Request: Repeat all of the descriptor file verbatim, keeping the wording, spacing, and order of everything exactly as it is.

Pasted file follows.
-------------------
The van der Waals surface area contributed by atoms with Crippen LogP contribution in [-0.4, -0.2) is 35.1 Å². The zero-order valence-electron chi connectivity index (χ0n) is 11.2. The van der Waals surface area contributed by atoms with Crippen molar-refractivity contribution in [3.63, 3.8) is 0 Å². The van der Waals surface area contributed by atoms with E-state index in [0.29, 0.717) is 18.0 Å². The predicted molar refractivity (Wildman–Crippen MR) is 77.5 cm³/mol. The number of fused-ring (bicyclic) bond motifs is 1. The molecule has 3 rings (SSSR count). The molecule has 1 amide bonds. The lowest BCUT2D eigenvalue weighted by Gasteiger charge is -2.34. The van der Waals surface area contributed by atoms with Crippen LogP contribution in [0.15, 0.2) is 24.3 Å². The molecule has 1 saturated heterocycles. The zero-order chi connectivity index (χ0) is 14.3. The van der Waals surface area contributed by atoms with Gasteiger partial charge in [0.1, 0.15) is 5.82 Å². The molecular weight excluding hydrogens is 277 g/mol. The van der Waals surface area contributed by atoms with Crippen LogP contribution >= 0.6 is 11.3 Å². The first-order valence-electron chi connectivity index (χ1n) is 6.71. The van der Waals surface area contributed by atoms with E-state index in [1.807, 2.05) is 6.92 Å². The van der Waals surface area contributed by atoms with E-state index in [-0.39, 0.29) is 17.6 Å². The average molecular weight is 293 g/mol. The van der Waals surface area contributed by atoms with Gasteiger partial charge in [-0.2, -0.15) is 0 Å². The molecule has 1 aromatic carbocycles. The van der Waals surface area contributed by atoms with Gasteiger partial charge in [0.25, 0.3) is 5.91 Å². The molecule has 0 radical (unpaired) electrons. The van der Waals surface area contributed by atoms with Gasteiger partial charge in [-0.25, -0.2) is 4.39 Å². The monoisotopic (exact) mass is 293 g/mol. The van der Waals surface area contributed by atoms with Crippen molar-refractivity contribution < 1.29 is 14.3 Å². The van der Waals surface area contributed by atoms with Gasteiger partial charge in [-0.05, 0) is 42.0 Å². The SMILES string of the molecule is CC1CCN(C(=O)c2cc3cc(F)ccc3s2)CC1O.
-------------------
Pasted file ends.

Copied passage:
The van der Waals surface area contributed by atoms with Crippen LogP contribution in [-0.4, -0.2) is 35.1 Å². The zero-order valence-electron chi connectivity index (χ0n) is 11.2. The van der Waals surface area contributed by atoms with Crippen molar-refractivity contribution in [3.63, 3.8) is 0 Å². The van der Waals surface area contributed by atoms with E-state index in [0.29, 0.717) is 18.0 Å². The predicted molar refractivity (Wildman–Crippen MR) is 77.5 cm³/mol. The number of fused-ring (bicyclic) bond motifs is 1. The molecule has 3 rings (SSSR count). The molecule has 1 amide bonds. The lowest BCUT2D eigenvalue weighted by Gasteiger charge is -2.34. The van der Waals surface area contributed by atoms with Crippen LogP contribution in [0.15, 0.2) is 24.3 Å². The molecule has 1 saturated heterocycles. The zero-order chi connectivity index (χ0) is 14.3. The van der Waals surface area contributed by atoms with Gasteiger partial charge in [0.1, 0.15) is 5.82 Å². The molecular weight excluding hydrogens is 277 g/mol. The van der Waals surface area contributed by atoms with Crippen LogP contribution >= 0.6 is 11.3 Å². The first-order valence-electron chi connectivity index (χ1n) is 6.71. The van der Waals surface area contributed by atoms with E-state index in [1.807, 2.05) is 6.92 Å². The van der Waals surface area contributed by atoms with E-state index in [-0.39, 0.29) is 17.6 Å². The average molecular weight is 293 g/mol. The van der Waals surface area contributed by atoms with Gasteiger partial charge in [-0.2, -0.15) is 0 Å². The molecule has 1 aromatic carbocycles. The van der Waals surface area contributed by atoms with Gasteiger partial charge in [0.25, 0.3) is 5.91 Å². The molecule has 0 radical (unpaired) electrons. The van der Waals surface area contributed by atoms with Gasteiger partial charge in [-0.25, -0.2) is 4.39 Å². The monoisotopic (exact) mass is 293 g/mol. The van der Waals surface area contributed by atoms with Crippen molar-refractivity contribution < 1.29 is 14.3 Å². The van der Waals surface area contributed by atoms with Gasteiger partial charge in [-0.05, 0) is 42.0 Å². The SMILES string of the molecule is CC1CCN(C(=O)c2cc3cc(F)ccc3s2)CC1O.